Marissa Lingen (mrissa) wrote,
Marissa Lingen
mrissa

4th St. swearing panel annex

I will get to my full and real 4th St. con report in a bit. But this year “That’s Another Panel” turned out to be a panel on swearing, and I realized I had more to say.


1. I have no idea how I managed to get through an entire panel on swearing without commending Bon Cop, Bad Cop to everyone’s attention. I do so now. The lesson in the uses of the Quebecois swear word “tabernac” is extremely instructive and amusing. Also the rest of the movie is great fun. Go thou etc.


2. I have heard people, even one otherwise very smart person, claiming that you could tell someone’s Real True Beliefs by how they swore–specifically, this otherwise-smart person told me when I was an adolescent that you could tell that atheists really believed in Christianity deep down, because they would say things like, “God damn you,” and would find it ridiculous to say, “Donald Duck damn you.” And I said to myself, “By Jove, he might have something there!” No. No, he did not have something there, and no, the late Victorian period was not filled with a resurgence in sincere devotion to the father of the Roman gods. Swearing, like all other language and proto-linguistic kipple, is highly, highly cultural. If your secondary world characters have grown up around people who say, “Oh, Blaxnorg!” when they step on a rake, they too are likely to say, “Oh, Blaxnorg!” even if they think Blaxnorg is a sham, or even if they think he’s kind of a wimpy god and they’ll do much better with Blarzoosh. Conversely, if Blarzoosh is a forbidden god, they are not likely to swear by her aloud even if they believe with a deep and heartfelt faith.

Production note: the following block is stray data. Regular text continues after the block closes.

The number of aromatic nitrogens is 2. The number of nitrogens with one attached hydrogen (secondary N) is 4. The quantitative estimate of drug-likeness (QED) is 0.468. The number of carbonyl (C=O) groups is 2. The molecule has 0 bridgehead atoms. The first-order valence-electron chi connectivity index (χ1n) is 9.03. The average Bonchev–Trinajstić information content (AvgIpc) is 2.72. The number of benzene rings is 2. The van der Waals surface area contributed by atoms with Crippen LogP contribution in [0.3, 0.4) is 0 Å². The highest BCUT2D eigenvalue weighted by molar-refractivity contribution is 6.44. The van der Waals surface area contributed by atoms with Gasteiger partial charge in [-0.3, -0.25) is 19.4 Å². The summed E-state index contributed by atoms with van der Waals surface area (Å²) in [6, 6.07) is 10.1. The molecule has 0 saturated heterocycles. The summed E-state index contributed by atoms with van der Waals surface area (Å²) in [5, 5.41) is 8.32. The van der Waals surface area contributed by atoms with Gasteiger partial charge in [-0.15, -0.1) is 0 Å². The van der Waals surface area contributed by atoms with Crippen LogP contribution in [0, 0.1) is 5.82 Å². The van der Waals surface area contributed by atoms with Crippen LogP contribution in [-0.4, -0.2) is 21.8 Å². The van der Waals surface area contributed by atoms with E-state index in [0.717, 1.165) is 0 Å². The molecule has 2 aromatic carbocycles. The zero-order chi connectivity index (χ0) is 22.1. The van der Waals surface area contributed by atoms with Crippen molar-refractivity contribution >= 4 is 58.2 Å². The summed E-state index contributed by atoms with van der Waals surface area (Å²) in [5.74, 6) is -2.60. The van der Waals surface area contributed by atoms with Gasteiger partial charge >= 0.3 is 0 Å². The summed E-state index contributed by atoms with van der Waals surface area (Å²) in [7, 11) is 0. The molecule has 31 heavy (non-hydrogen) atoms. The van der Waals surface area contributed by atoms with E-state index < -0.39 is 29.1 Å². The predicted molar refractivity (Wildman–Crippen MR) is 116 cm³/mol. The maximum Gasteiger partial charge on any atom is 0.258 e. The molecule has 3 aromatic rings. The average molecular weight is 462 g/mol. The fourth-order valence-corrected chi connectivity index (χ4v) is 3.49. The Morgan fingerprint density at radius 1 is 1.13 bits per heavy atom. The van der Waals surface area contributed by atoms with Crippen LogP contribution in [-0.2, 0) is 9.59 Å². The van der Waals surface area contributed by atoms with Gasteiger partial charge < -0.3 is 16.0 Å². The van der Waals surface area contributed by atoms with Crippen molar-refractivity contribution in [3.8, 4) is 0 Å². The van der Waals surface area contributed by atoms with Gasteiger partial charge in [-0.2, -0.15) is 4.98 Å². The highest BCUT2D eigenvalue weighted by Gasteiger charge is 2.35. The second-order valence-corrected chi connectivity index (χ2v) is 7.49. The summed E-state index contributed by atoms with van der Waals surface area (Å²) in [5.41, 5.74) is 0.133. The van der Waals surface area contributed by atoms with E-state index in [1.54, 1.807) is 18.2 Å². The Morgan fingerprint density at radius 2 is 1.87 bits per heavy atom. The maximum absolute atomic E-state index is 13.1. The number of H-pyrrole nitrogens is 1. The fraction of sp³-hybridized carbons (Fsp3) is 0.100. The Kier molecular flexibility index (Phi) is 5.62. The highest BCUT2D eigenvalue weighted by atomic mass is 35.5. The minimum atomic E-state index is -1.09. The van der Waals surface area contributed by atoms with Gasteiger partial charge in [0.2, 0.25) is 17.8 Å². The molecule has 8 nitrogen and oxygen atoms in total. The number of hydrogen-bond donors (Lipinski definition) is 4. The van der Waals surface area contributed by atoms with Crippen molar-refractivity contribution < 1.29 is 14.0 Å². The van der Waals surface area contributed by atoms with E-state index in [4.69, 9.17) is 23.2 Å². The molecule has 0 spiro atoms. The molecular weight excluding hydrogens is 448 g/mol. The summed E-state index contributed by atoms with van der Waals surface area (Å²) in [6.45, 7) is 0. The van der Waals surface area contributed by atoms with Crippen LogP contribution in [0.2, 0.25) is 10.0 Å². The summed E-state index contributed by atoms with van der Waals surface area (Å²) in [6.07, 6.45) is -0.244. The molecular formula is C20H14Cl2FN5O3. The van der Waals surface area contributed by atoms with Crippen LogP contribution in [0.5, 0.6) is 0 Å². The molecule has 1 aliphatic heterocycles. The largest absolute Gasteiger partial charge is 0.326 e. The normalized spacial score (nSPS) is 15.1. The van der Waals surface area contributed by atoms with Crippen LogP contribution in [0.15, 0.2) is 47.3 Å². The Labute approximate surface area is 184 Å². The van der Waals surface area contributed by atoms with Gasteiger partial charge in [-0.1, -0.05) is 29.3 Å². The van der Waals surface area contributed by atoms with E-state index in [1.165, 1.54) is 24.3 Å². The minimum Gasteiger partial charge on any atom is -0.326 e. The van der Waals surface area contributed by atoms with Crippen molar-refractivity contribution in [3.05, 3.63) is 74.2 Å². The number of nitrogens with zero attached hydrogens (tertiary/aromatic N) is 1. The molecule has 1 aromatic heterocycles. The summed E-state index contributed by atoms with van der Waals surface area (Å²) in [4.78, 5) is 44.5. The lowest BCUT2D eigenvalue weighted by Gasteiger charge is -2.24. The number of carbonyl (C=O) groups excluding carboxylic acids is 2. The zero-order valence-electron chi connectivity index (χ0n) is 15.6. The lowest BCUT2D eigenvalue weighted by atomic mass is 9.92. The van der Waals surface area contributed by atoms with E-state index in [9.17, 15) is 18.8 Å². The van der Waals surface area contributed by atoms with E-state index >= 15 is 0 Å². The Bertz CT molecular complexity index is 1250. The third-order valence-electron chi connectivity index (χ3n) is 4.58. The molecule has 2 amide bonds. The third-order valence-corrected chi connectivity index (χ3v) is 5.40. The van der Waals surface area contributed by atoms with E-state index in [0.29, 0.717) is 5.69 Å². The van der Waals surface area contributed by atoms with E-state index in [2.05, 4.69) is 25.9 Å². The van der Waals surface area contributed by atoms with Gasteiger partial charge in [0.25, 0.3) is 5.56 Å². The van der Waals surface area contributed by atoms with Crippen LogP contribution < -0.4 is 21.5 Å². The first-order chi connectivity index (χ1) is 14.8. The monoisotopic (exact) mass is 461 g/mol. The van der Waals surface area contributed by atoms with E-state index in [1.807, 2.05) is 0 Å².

You can make all sorts of arguments for how people swear in a secondary world fantasy. If you have imagined highly interventionist gods, people might be more careful, or they might mean different things by swearing than you do, since you do not expect Jesus Christ to appear and cart some household object off to hell simply because you were unwary enough to say, “Oh, Jesus Christ, what is this damn thing doing in the middle of the stairs? I could have broken my neck!” Or you might well be careful about your own god, who has been known to grant petitions of yours, but swear freely by a neighboring god, who never did a thing for you. My point here is: swearing and belief: it’s complicated. Do not oversimplify in your writing. Do not oversimplify in your reading.


3. The Biblical prohibitions on swearing are on blasphemy and oaths, not on vulgarity. Many modern Christian subcultures have the idea that good Christians ought not to say “shit,” but in fact that’s because of purity codes/laws, the more general idea that your body–including your mouth and/or typing fingers–should be a temple, not because anyone writing any book of the Bible anticipated modern English bodily function language and divided the poops from the shits, with the former as sheep and the latter goats. Elise mentioned swearing as making a crank call to the Almighty, and I love that metaphor. That’s more or less completely separate from purity codes, and replicating the “religious groups should have neither in their language” divide from this specific moment in our culture when imagining religious groups in a completely different universe is weird and limiting and probably oughtn’t to be done without a good reason.




Originally published at Novel Gazing Redux

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